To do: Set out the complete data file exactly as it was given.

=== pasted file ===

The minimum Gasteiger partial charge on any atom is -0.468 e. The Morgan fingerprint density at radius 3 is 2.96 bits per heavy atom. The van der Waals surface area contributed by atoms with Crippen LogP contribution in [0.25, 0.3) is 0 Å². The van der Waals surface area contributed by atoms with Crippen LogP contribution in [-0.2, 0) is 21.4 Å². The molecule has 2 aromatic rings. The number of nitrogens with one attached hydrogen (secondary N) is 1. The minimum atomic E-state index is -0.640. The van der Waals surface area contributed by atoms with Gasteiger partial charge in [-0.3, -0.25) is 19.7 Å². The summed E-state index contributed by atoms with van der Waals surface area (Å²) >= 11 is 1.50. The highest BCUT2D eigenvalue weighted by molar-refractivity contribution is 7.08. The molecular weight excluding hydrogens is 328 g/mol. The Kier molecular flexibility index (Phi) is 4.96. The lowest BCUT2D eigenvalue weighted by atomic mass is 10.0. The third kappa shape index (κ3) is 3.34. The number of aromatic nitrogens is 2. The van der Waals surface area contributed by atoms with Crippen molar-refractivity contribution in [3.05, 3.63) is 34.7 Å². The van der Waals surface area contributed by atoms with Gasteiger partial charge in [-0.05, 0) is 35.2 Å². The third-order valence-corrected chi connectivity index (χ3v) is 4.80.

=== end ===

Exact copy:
The minimum Gasteiger partial charge on any atom is -0.468 e. The Morgan fingerprint density at radius 3 is 2.96 bits per heavy atom. The van der Waals surface area contributed by atoms with Crippen LogP contribution in [0.25, 0.3) is 0 Å². The van der Waals surface area contributed by atoms with Crippen LogP contribution in [-0.2, 0) is 21.4 Å². The molecule has 2 aromatic rings. The number of nitrogens with one attached hydrogen (secondary N) is 1. The minimum atomic E-state index is -0.640. The van der Waals surface area contributed by atoms with Gasteiger partial charge in [-0.3, -0.25) is 19.7 Å². The summed E-state index contributed by atoms with van der Waals surface area (Å²) >= 11 is 1.50. The highest BCUT2D eigenvalue weighted by molar-refractivity contribution is 7.08. The molecular weight excluding hydrogens is 328 g/mol. The Kier molecular flexibility index (Phi) is 4.96. The lowest BCUT2D eigenvalue weighted by atomic mass is 10.0. The third kappa shape index (κ3) is 3.34. The number of aromatic nitrogens is 2. The van der Waals surface area contributed by atoms with Crippen molar-refractivity contribution in [3.05, 3.63) is 34.7 Å². The van der Waals surface area contributed by atoms with Gasteiger partial charge in [-0.05, 0) is 35.2 Å². The third-order valence-corrected chi connectivity index (χ3v) is 4.80.